The Effects of String Type and Tension on impact



The Effects of String Type and Tension on impact
The Effects of String Type and Tension
on impact in Midsized and Oversized
Tennis Racquets
Jack L. Groppel, In-Sik Shin,
Ann Thomas, and Gregory j. Welk
This study explored the effects of string type and tension on various factors
involved with tennis ball-racquet impact in midsized and oversized racquets.
String and racquet material, racquet flexibility, and grip firmness were held
constant for each test condition. The dependent variables included postimpact and preimpact ball velocity ratio, racquet head displacement, maximum
ball compression, and ball contact duration. It was found that racquet size
and string material have varying effects on impact. Although changes in string
tension do affect the impact, it is not in a linear fashion. Various string tensions change a racquet's flexibility, thus affecting ball velocity and other factors
associated with impact. The results of this study demonstrate the complexity
of string and frame interaction.
It is well accepted that highly skilled tennis requires an optimum combination of stroke velocity and control. Many factors play a role in the outcome of
a competitor's shot, but one of the most important factors is the racquet itself.
With the many technological advances in racquet design, much emphasis has been
placed on the effects of size and shape of racquet frame, racquet frame flexibility, string type, and string tension.
Regarding the effects of increased string tensions, Larson (1979) and
Plagenhoef (1979) noted that these resulted in increased ball velocity after impact. These results were refuted by Baker and Wilson (1978) and Elliott, Blanksby, and Ellis (1980). Baker and Wilson found that increasing the string tension
beyond 50 lbs did not result in increased ball velocity. Elliott et al. determined
Jack Groppel is with the Dept. of Physical Education at the University of Illinois
at Urbana-Champaign. In-Sik Shin is an assistant professor at Seoul National University
in South Korea. Jo Ann Thomas was a master's student at the University of Illinois at
the time of this writing. Gregory Welk is a master's student at the University of Iowa.
Direct all correspondence to Jack L. Groppel, 117 Freer Hall,906 S. Goodwin,
University of Illinois, Urbana, IL 61801.
that 55 1bs of string tension produced the highest postimpact ball velocity. Knuttgen (1959) and Ellis, Elliott, and Blanksby (1978) compared the velocity ratios
produced by gut with those from nylon and found that gut gave higher velocities.
But this may not hold true at different tensions. The size of the racquet frame
and its flexibility also may affect the performance of gut and nylon.
This study set out to determine the effect of string type and tension on
ball velocity ratios (post- to preimpact velocity), racquet head displacement, ball
compression, and ball contact duration in a condition with string material, racquet shape and size, flexibility of the frame, and grip firmness held constant.
Four Davis graphite racquets were studied (two midsized and two oversized).
Within each group, racquets were strung alternately with Victor gut and nylon
(both string types were 15 gauge) at five different tensions: 40, 50, 60, 70, and
80 lbs. All stringing was done by one individual on the same calibrated stringing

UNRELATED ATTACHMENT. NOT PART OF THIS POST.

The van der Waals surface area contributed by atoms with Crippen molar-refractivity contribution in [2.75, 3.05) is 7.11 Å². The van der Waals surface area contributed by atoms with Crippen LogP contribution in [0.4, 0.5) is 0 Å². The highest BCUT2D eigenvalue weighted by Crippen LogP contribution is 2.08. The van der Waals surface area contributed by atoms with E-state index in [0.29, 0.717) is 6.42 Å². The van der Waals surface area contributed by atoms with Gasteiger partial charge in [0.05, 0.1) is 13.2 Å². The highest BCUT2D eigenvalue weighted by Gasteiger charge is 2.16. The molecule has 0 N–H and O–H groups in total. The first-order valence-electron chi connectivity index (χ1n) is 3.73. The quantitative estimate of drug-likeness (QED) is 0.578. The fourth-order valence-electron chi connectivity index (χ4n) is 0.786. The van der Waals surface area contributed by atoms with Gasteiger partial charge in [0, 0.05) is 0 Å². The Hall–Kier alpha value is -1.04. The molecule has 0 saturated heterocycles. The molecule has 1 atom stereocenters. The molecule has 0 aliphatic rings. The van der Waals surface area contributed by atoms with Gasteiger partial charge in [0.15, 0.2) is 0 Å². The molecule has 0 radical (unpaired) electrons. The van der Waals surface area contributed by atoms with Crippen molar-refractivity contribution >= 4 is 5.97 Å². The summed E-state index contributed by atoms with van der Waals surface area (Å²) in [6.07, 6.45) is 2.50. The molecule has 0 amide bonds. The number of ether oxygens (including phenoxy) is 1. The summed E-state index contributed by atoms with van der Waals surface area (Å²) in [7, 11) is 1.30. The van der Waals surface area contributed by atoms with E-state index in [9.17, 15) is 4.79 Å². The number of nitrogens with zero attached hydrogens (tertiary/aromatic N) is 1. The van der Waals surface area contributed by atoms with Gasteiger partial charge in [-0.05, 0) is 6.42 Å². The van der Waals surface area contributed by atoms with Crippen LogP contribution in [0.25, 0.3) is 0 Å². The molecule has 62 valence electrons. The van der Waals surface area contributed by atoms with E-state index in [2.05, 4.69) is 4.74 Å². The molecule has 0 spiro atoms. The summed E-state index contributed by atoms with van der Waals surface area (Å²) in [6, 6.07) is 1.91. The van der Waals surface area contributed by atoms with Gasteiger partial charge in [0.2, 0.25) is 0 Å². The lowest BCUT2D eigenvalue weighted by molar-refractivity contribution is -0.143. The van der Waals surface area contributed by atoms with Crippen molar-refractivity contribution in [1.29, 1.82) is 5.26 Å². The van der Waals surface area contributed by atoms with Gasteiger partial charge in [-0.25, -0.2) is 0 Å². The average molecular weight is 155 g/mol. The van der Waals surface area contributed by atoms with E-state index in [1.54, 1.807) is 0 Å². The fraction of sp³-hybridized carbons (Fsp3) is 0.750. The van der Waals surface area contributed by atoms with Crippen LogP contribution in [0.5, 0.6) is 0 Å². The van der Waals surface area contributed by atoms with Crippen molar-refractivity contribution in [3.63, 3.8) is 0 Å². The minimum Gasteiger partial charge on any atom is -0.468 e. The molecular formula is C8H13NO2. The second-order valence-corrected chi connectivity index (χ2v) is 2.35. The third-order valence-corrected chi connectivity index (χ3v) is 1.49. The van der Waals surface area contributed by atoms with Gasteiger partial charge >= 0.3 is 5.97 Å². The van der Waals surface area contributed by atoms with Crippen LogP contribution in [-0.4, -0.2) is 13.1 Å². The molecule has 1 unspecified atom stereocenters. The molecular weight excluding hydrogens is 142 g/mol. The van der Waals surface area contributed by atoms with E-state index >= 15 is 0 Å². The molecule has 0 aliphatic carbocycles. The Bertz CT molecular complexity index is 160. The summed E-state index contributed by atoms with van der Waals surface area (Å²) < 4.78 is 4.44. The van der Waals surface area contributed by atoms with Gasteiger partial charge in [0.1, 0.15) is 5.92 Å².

machine (machine calibration was checked with standard kilogram weights). All
tensions were rechecked after stringing and just prior to testing with a Poly Control Tension Tester. Prior to filming, each racquet was clamped horizontally using a large C clamp securing the racquet at the grip. Although new Penn tennis
balls were used, rebound heights from a fixed position were measured and only
those with similar rebound characteristics were employed. An Apollo Wizard
Ball Machine was placed 90 cm from the racquet and was used to fire the tennis
balls at the clamped racquet. The mean preimpact ball velocity was 23.1 rnls.
To fully examine the phenomenon of tennis impact, we conducted two separate
In Experiment 1, 10 central impacts were made at each string tension for
all racquet sues and string types. Each ball-racquet impact was filmed using a
16mm Locam camera set at 200 fps and placed 3.25 meters from the center of
the racquet. In Experiment 2, one ball impact per string type at each tension was
filmed using a 16mm Hycam camera set at 4000 fps and placed 3.0 meters from
the racquet center. Frame rates in both cameras were calibrated by using internal
timing light generators, set at 100 Hz in the Locam and 1000 Hz in the Hycam.
Five tungsten lamps illuminated the filming area. A mirror was placed at a 45'
angle behind the racquet to allow us to determine where the ball struck the racquet relative to the geometric center of the frame, as well as to quantify ball compression. Only impacts in the geometric center of the racquet face were considered
successful trials. The racquet frame was marked at various points with adhesive
tape to allow for calculation of the geometric center of the racquet.
The data were obtained from the film using a Vanguard Transport System
and a Numonics digitizer. To ensure reliability of data collection, two experimenters reduced the data at different times. Two samples of each data point
were measured by each individual. A Pearson product-moment correlation coefficient of 0.95 was determined for the replicated measures. Ball and racquet
coordinates were determined so the resultant pre- and postimpact ball velocities
could be calculated. Preimpact velocity was determined by recording ball displacement data prior to impact, smoothing that data using a Butterworth digital
filter with cutoff frequency set at 6, and then differentiating the data. Postimpact
velocity was calculated in a similar manner following ball contact. Ball velocity